Biologics have greatly improved the treatment of moderate-to-severe plaque psoriasis, as most patients are now able to achieve an initial improvement of 75% in the Psoriasis Area and Severity Index. However, only ∼20%-57% reach a 90% improvement in this measurement and responses may be lost over time. In addition, there are potential safety issues as TNF-inhibitor biologics have been associated with infections or non-melanoma skin malignancies. Here we review unmet needs with current therapies for psoriasis. We researched the medical literature to discuss new therapies in development and assess their potential to meet these needs. Several new classes of anti-psoriatic drugs are currently undergoing clinical development and potential improvements with these new therapies include attaining earlier and higher-level responses that are durable, more specific targeting of cytokines involved directly in psoriatic inflammation, and new therapies offering convenient administration. Additionally, based on results from clinical trials evaluating these new agents, it may be possible to find predictive markers that identify patients best treated with certain drug classes, those prone to lose treatment responses and patients who can discontinue treatment and remain in remission. It remains to be determined whether the promising results seen in early studies of therapies in development for psoriasis will translate into actual improvements over currently available treatment options.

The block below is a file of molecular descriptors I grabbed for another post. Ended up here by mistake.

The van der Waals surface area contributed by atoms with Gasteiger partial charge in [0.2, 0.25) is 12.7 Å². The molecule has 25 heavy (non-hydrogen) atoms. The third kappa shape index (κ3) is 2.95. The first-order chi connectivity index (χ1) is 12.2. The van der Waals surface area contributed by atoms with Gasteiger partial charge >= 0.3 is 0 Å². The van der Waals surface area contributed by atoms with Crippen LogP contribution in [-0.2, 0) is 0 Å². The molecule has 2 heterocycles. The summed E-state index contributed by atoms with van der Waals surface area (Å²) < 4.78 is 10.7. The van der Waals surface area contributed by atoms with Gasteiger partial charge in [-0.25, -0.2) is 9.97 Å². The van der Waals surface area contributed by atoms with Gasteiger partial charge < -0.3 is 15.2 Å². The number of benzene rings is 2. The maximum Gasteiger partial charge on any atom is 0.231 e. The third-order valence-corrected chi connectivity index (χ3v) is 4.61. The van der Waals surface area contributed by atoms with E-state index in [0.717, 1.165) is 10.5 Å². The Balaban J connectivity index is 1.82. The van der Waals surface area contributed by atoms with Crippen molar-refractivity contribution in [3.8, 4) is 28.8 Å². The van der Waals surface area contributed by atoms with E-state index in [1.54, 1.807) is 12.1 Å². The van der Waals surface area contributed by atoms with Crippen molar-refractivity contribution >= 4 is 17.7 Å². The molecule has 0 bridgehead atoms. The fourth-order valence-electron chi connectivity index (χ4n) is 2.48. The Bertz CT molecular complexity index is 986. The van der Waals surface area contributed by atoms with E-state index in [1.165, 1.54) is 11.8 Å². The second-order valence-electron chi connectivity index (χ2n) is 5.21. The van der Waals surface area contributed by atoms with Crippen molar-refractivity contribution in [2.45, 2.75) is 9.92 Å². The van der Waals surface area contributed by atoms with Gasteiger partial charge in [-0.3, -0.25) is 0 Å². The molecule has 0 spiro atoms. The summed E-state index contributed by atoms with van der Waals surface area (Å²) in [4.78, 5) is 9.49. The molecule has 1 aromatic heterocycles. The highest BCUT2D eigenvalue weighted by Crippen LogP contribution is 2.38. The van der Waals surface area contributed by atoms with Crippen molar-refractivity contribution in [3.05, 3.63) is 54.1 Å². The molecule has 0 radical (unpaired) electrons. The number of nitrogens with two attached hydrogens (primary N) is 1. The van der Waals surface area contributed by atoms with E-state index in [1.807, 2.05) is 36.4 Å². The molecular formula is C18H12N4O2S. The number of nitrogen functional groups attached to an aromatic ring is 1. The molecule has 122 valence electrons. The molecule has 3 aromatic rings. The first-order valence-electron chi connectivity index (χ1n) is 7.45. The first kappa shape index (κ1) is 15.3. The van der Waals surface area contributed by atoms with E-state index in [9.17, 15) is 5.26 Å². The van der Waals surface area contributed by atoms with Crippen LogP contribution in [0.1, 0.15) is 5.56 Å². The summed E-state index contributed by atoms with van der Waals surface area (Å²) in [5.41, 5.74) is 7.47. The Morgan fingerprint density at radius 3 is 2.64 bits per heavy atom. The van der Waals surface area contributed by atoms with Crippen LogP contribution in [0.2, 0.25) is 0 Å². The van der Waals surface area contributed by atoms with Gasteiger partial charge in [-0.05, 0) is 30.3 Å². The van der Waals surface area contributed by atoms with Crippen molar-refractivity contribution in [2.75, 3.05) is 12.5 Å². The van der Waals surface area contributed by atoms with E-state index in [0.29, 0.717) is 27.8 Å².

- Interleukin-17 blockers
- Interleukin-23 blockers
- Psoriasis Area and Severity Index
ASJC Scopus subject areas